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Sunset park students walking to school togetherAt the corner of Vassar and Stanford on the South Side, the ideal Wednesday morning air was filled with the happy musings of little ones eager for the journey north to start.

“I live on that busy street back there, so I have to get a ride every morning,” one little boy offered.

“Not me,” countered his friend. “I used to walk about a half-mile but I found a short cut, so now it’s just like a quarter mile. I like it because I get some exercise. So as long as the weather is nice, I walk.”

As each new tyke arrived, he or she was greeted by John Hull, who like the children, was clearly energized by the brisk early fall weather.

“Did you check in with Miss Taravella?,” Mr. Hull asked each new arriving child. “Be sure to do that so we can get started.”

Although Wednesday might have appeared to be a typical school day, for many of the Yearlings of Sunset Park Elementary, the start to that day was a bit out of the norm.

For at least a decade, Sunset Park has participated in National Walk to School Day. Every year on October 6, students across the nation take advantage of a supervised trek to school, enjoying the health and environmental benefits that come with walking or bicycling to school.

At the corners of Vassar and Stanford, Baylor and Yale, Rutgers and Princeton, and Amherst and Dartmouth, Principal Hull, second-grade teacher Candice Taravella and other Sunset Park educators and administrators were on hand to greet the Yearlings, some of whom arrived by vehicle and others arrived on foot as they do every morning.

“It’s a lot of fun and a good time to get out in the fresh air,” said Principal Hull. “And we’re hoping that with all the construction that will be happening with our new school, this might show folks that there’s different ways to get your kids to school beside just dropping them off at the doorstep.

“Because our traffic patterns are going to be awfully interesting once we begin building the new school.”

Like many institutions in District 60, Sunset Park was built as a “neighborhood school” to serve the community in which it was built.

“As a neighborhood school, folks were supposed to walk to Sunset Park,” Principal Hull continued. “But things have changed, obviously, and with so much of our population taking advantage of school choice, a lot who attend our school don’t necessarily live in the area. Sunset park students walking to school together

“But maybe we can create a new pattern of how we get to school. These corners are easy to get to and a lot more convenient for parents. So maybe they can see that it’s a lot easier to drop their kids off at these different corners, and they can get to school just fine and get some exercise at the same time.”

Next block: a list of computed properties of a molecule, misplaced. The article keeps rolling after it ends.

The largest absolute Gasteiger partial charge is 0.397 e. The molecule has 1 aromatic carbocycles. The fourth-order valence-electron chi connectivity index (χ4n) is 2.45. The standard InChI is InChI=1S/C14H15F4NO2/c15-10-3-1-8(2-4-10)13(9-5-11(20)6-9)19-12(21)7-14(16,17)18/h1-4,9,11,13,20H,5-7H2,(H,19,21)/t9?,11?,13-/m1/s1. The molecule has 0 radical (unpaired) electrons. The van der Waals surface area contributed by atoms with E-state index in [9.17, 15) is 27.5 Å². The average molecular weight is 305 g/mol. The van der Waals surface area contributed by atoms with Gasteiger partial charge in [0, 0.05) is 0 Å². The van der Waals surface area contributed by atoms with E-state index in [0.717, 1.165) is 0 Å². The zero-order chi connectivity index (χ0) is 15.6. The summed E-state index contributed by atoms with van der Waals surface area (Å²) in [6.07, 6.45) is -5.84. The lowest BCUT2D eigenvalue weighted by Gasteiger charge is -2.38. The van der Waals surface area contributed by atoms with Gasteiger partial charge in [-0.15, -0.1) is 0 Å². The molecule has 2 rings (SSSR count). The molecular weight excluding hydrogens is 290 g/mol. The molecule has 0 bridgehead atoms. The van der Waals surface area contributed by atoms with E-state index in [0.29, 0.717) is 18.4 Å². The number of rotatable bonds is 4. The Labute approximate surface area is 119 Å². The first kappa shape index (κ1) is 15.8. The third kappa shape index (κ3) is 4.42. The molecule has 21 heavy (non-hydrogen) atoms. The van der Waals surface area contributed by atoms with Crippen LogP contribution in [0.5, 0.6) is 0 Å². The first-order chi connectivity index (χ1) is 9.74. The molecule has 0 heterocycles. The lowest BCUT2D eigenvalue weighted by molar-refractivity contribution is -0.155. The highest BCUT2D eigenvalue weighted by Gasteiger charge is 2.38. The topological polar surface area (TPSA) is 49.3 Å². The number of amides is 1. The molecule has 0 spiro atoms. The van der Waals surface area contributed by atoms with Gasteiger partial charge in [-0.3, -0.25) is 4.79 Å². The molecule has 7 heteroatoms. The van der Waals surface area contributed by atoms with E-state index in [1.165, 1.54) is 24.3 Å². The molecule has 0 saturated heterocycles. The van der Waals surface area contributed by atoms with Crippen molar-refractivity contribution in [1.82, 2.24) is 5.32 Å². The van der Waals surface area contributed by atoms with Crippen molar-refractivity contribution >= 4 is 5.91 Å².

“We don’t see kids walking to school much anymore,” added Miss Taravella. “So this is a fun time for kids to get together and walk to school with their teachers and classmates. It’s a great way to enjoy the fresh air.”

Jack, the father of two Yearlings, gave each a kiss as they joined the joyful band of Yearlings anxious for the journey to begin.

“I’m fine with them walking to school,” he said. “It looks like it’s coming along quite nicely here. My kids don’t usually walk to school but they wanted to do it, so we left the house early.”

For the 150 or so Yearlings who converged on the corner of Vassar and Stanford, once the procession towards Sunset Park began, the undertaking took on the feel of a sidewalk parade.

“I usually drive to school,” one little boy said, obviously in jest, as he traveled down the sidewalk, rolling backpack in tow.

“You’re not old enough to drive,” countered his amused colleague.

“Well, if I was, I’d drive a mini-bike,” came the retort.

Another youngster carried a large cup of coffee as he stepped toward Sunset Park.

“My Mom got this for me at Starbuck’s,” he offered. “I need it to stay awake.”

In addition to the Sunset Park staff, the traveling entourage was escorted along the length of Vassar by a Pueblo police officer.

Sunset park students walking to school togetherThe flashing lights of the cruiser added even more excitement to the multi-block morning excursion.

“How awesome is that?,” a Sunset Park teacher announced. “We get a police escort to school!”

For little Elizabeth, the start to the school day Wednesday was a unique one.

“I never walk to school,” she said. “But it’s a nice morning and I get to exercise, and it’s a lot of fun to walk with my friends, because they make me feel safe.”

In addition to sharing in the fun and fresh air, the Yearlings who walked to school Wednesday were entered into a drawing for some nifty prizes.